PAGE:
Now Reading
Massachusetts Elementary School Apologizes for Thank You Post to Police Including Thin Blue Line
0

Massachusetts Elementary School Apologizes for Thank You Post to Police Including Thin Blue Line

by Leah AnayaJanuary 19, 2021

Waltham, MA – During National Law Enforcement Appreciation Day earlier in the month, the Fitzgerald Elementary School posted a photo to their social media of a wooden thin blue line flag with the words “Happy National Law Enforcement Day” above it.

The principal of the school, Jennifer Santillo, and PTO president Lauren Fournier decided that the post wasn’t appropriate and had it removed.

In addition, the two women sent a joint letter addressing the post to parents. They mentioned that the thin blue line holds “opposition to Black Lives Matter and other social justice movements” and that “the use of the image was therefore a regrettable mistake and one which should have never occurred.”

“We understand,” the letter said, “the impact of this incident can not be taken back,” and “we are working expeditiously to ensure that something like this does not occur in the future.”

The thin blue line, mind you, is a symbol that was adopted by the National Law Enforcement Officers Memorial Foundation in the 1970’s to honor the officers who gave their lives in the line of duty. It represents the men and women of law enforcement who stand on the line, offering their lives for people they don’t even know, separating good from evil and order from chaos.

Departments around the nation (including this author’s) have been attacking the symbol, bowing down to the mob complaining over something that was never meant to have any type of negative connotation. Departments have ordered that there be no blue line flags or stickers around the departments or on vehicles. Some have gone even farther to order that officers don’t display the thin blue line off duty either.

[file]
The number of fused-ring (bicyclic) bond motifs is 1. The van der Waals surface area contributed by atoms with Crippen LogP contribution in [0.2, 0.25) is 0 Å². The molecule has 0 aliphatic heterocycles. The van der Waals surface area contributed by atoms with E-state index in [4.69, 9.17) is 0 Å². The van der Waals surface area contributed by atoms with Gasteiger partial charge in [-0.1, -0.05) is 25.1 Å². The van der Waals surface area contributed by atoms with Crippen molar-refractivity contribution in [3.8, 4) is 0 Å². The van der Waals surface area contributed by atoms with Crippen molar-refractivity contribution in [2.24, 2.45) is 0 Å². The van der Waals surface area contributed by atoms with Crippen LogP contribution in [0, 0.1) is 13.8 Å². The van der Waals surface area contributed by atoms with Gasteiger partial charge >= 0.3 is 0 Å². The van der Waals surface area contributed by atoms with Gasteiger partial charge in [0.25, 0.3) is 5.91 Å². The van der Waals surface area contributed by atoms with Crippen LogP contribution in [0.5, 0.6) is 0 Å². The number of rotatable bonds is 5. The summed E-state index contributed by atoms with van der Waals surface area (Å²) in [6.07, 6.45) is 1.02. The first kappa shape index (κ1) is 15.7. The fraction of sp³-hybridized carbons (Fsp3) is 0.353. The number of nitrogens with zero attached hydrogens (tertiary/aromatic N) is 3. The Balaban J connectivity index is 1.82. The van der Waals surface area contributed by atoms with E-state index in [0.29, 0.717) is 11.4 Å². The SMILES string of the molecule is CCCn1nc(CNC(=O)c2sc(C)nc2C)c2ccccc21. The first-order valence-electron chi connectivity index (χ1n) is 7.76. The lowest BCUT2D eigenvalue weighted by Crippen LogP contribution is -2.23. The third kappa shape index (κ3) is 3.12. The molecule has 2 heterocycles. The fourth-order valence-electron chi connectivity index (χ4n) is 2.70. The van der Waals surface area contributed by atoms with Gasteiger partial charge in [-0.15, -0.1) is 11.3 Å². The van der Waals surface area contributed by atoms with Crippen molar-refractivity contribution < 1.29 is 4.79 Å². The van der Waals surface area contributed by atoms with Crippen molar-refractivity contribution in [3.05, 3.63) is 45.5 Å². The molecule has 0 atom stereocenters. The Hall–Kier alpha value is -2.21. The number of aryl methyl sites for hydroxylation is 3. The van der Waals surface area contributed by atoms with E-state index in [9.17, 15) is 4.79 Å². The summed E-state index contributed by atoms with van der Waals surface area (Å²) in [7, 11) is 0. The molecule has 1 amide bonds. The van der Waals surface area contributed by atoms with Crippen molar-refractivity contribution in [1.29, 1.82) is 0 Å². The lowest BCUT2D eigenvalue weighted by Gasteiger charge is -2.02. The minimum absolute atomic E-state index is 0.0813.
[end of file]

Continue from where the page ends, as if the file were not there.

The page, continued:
While it’s no secret that public schools everywhere have jumped on the anti-police bandwagon, this goes a little too far.

Whoever posted the thank you message was attempting to honor the school resource officer. That’s it. But these two women took it and made it into something ugly.

What about the kids at the school who are in law enforcement families? That is something that these schools are completely ignoring. They’re so worried about not angering the mob that they ignore everyone else.

In a word, it’s disgusting.

Turtleboy reported on the deletion of the social media post as well, saying, “There’s nothing racist about honoring heroes and victims like Sean Collier, Ron Tarentino, Sean Gannon, and Michael Chesna. That’s all the flag was ever designed to do.

“But somewhere along the line ‘black lives matter’ decreed that it was a hate symbol because they saw thin blue line flags at Trump rallies, just like they did with ‘all lives matter,’ the OK sign, high five Friday, using the term ‘color blind,’ and not accepting the ridiculous theory of ‘white privilege’ as an indisputable fact.”

The attack on the thin blue line is an attack on police. It’s adding fuel to the anti-police fire currently floating around the media. It’s not just taking away a flag or a sticker- it’s taking away the well deserved honor and respect that the police deserve.

And it has to stop.

About The Author
Leah Anaya
Leah Anaya
Leah Anaya is a medically retired police officer. She served for three years at the Oakland Police Department, and just under five at a department in Washington State. Before that, she was an intelligence analyst in the US Army. She is now a stay at home mom living with her husband, who is still serving as a police officer, and their three children. She also grew up as the daughter of a police officer in California. Leah is now a writer and Deputy Editor at Law Enforcement News Network as well as the Business Manager for Washington State FOP. She's a peer support advocate for The Wounded Blue and Serve and Protect. You can find her on social media @leahmsanaya or at www.leahanaya.com.
0 0 vote
Article Rating
Subscribe
Notify of
guest
0 Comments
Inline Feedbacks
View all comments